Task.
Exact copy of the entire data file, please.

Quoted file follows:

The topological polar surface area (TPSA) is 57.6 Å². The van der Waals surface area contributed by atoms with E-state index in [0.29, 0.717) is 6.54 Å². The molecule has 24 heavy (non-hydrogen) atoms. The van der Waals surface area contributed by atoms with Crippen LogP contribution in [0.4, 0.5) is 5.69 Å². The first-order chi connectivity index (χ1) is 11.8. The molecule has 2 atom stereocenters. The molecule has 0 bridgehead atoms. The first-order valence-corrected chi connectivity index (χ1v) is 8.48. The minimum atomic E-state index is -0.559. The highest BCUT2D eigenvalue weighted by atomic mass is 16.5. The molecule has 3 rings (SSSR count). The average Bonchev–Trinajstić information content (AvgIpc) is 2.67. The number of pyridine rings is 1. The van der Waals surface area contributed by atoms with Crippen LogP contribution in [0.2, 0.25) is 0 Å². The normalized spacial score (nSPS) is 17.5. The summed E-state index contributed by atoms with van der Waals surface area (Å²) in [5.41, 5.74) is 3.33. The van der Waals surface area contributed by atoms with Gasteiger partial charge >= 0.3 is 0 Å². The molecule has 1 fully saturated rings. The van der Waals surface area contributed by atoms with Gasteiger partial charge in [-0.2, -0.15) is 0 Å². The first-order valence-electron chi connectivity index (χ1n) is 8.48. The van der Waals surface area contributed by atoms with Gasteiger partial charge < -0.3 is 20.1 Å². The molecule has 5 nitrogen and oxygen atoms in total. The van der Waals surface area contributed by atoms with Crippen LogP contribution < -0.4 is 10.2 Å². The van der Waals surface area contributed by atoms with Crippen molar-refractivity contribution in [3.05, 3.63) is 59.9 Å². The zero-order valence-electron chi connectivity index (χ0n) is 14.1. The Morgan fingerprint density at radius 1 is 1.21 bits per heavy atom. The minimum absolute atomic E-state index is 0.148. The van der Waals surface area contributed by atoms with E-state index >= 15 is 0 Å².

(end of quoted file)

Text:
The topological polar surface area (TPSA) is 57.6 Å². The van der Waals surface area contributed by atoms with E-state index in [0.29, 0.717) is 6.54 Å². The molecule has 24 heavy (non-hydrogen) atoms. The van der Waals surface area contributed by atoms with Crippen LogP contribution in [0.4, 0.5) is 5.69 Å². The first-order chi connectivity index (χ1) is 11.8. The molecule has 2 atom stereocenters. The molecule has 0 bridgehead atoms. The first-order valence-corrected chi connectivity index (χ1v) is 8.48. The minimum atomic E-state index is -0.559. The highest BCUT2D eigenvalue weighted by atomic mass is 16.5. The molecule has 3 rings (SSSR count). The average Bonchev–Trinajstić information content (AvgIpc) is 2.67. The number of pyridine rings is 1. The van der Waals surface area contributed by atoms with Crippen LogP contribution in [0.2, 0.25) is 0 Å². The normalized spacial score (nSPS) is 17.5. The summed E-state index contributed by atoms with van der Waals surface area (Å²) in [5.41, 5.74) is 3.33. The van der Waals surface area contributed by atoms with Gasteiger partial charge >= 0.3 is 0 Å². The molecule has 1 fully saturated rings. The van der Waals surface area contributed by atoms with Gasteiger partial charge in [-0.2, -0.15) is 0 Å². The first-order valence-electron chi connectivity index (χ1n) is 8.48. The van der Waals surface area contributed by atoms with Gasteiger partial charge < -0.3 is 20.1 Å². The molecule has 5 nitrogen and oxygen atoms in total. The van der Waals surface area contributed by atoms with Crippen LogP contribution < -0.4 is 10.2 Å². The van der Waals surface area contributed by atoms with Crippen molar-refractivity contribution in [3.05, 3.63) is 59.9 Å². The zero-order valence-electron chi connectivity index (χ0n) is 14.1. The Morgan fingerprint density at radius 1 is 1.21 bits per heavy atom. The minimum absolute atomic E-state index is 0.148. The van der Waals surface area contributed by atoms with E-state index >= 15 is 0 Å².